time is right for us to try out these things, and the other thing that you mention about getting people on board, were not trying to get everyone on board, this isnt the aim. What were trying to do is to try and target those people who feel that they could benefit from a tool like this, who want to engage with it, and create that tool around them, build it for them and then hopefully that will pave the way or illuminate the practice that theyre doing, in ways that other people hopefully see that are of value and will follow them. So were not trying to change the world by getting everyone to do something, were hopefully changing the world by highlighting some really good practice, and hoping that other people will see it and want to get involved, if that makes sense. LC: PM: LC: PM: Yeah, that makes perfect sense, indeed. So, tell us about the roadmap that youre going to go forwards with? Sure, Im just going to put up my computer to remind me. Youve got thingsyouve got design, team, community and youve got a section for positioning. Ill let you tell us. Of course. Ive been working on the design for a long time. This has grown a little bit out of my doctorate, grown out of my personal interests, grown out of my practice, so its been there, simmering away for a long time. The things that weve had to work hard on more recently are the people aspect, so getting together a team that I think will have the capacity to deliver something as complex as this, and so weve done that by and large, weve put together a team of people who have both expertise in learning design, but also expertise in web development, and its hard to find people like that whove got a foot in both camps and who youre able to work with as well, of course. Weve done that and weve done a trial project. Weve tested ourselves out with a smaller scale project, and thats worked really well, so I feel confident weve got the people necessary to move forward with this. The big stage at the minute is trying to gather a bit of resource support to help us find the time and the tools to be able to build it, but lets assume that happens, what would be happening after that is that we crack into an agile design process. In educational research, theres an emerging field of research called educational design research, and thats really interesting, because earlier on when we talked about learning design and user experience coming together a little bit, the same things happening on the process end of things, so weve got agile design, obviously, has found a really strong foothold in the world of software development LC: PM: Can we just stop that there, and can you just explain to those people who dont understand Im sorry to have to stop you what agile design is. I dont have a huge understanding of it, but for me, what it means is that you are building tools in a way that is responsive to user needs more than sitting down beforehand and thinking abouthaving long lead design times into the product, so rather than sitting down and really thinking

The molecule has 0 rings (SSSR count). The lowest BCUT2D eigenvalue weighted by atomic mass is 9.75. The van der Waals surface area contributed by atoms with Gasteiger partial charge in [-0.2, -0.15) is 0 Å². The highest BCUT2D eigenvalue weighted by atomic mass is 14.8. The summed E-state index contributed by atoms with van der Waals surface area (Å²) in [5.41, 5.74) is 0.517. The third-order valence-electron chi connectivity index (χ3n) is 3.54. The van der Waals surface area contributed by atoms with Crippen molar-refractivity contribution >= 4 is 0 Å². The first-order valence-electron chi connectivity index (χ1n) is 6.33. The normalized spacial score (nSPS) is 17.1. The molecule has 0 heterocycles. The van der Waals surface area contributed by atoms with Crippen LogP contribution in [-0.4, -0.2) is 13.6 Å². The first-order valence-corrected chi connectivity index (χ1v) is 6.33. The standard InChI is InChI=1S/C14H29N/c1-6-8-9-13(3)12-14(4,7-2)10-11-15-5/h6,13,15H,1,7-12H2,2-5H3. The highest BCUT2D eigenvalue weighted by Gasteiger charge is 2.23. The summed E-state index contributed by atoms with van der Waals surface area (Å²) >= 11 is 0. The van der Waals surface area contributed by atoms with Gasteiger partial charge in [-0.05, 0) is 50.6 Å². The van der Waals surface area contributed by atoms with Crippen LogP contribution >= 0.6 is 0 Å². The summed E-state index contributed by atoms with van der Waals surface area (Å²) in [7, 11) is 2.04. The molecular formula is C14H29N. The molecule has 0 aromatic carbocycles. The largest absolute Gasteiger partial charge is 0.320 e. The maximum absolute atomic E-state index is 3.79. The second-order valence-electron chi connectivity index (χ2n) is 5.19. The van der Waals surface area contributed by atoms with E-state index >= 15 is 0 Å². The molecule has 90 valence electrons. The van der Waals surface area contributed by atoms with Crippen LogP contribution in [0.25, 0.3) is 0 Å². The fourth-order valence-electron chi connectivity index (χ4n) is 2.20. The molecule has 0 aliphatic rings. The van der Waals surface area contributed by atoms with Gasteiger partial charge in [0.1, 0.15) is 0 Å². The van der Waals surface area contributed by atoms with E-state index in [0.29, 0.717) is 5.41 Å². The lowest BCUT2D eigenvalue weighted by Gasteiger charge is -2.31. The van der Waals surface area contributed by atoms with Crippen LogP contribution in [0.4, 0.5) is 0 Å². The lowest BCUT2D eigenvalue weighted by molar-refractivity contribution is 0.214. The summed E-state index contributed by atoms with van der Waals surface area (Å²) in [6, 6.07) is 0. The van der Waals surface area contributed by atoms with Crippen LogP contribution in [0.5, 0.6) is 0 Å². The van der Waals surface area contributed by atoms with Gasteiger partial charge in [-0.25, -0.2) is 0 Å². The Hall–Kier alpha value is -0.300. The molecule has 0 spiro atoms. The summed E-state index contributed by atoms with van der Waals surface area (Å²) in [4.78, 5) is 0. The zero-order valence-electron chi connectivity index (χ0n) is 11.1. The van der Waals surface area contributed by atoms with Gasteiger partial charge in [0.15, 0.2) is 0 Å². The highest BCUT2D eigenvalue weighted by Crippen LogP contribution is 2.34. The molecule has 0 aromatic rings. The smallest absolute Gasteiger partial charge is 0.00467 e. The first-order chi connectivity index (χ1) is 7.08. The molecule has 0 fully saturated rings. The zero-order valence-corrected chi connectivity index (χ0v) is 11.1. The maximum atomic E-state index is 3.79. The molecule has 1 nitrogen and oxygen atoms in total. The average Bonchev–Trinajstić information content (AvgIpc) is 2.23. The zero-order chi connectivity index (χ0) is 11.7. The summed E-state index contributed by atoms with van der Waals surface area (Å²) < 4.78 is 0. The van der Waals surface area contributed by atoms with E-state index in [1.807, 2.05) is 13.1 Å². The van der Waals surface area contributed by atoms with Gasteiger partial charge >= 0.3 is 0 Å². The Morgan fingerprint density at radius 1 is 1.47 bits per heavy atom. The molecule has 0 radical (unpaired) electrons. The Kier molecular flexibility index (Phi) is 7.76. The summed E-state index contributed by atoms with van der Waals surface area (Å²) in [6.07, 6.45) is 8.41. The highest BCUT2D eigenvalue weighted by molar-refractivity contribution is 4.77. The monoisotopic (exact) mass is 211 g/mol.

about the design for six months, what youre doing is youre starting out with perhaps the minimum assumptions that you can make about the product, building it, testing it very quickly, getting feedback on it and iterating on that design, so that, for me, is really whats at the heart of agile design. Very similarly, were seeing a kind of parallel process or parallel research part emerging in education called educational design research, which is very similar, except that its a bit more rooted in theory, so for educational design researchers, what happens is they start with the evidence of what works with theory, build a kind of design framework around that and then get into the agile process of quick cycles of both design, build and test, and so I think thats a really important part of the process, because if you dont do that, then theres a real danger that you build something that is not needed, doesnt work, doesnt fit, and weve seen too many times in the past that education has failed to really embrace educational tools, and for me, I think the fault actually lies in the design and build process, rather than with the education community themselves. LC: Yeah, I would agree with that, and it comes down to research policy and practice. If you have a top down centralisation of something, people arent going to buy into that necessarily unless theres a bit stick to do that. If you want someone to adopt and reflect iterative process which is based around the community, you need the community to engage with it. I would go further and say youd have to event it as well towith lots of TeachMeet communities, its to get your message across. You have to get out there and talk to communities, so Toms festival or conference is a very interesting one, because that is precisely what people have to do, its bring people together who have that particular interest. You get those cross fertilisations, those cross references, which is very much like the TeachMeet community, which is evolving into different areas, and into differentwell, one of the quietest, most effective communities is the ASE TeachMeet. Its going on very quietly behind the scenes, and theyre very, very focused, in terms of their practice, very precise, which is very interesting, whereas with the other bigger TeachMeets, its sometimes more to do with the social interaction, then demonstrations of certain techniques, but then theres no cohesive structural underlying format that gives a structure to some ways of bringing things forwards. Thats what I find quite interesting about that, so please, please, go on. Talk a bit more about the map. PM: Yeah, I think its a nice kind of comparison to draw between OpenPlan and TeachMeets. I hadnt thought about it before, but now that you say, now you talk about what good TeachMeets look like really, those ASE TeachMeets I imagine, when people sit down to talk and one of the reasons theyre most successful is because it provides a space for people to talk about their practice and again you referred to Wenger what happens is that a common discourse begins to emerge, or a common language begins to emerge, that actually binds that community even more strongly, but the TeachMeet can be perceived as a tool, in many ways, to allow people to do that, and what were trying to do, I suppose, with OpenPlan is to design a tool. Although it exists in a digital context,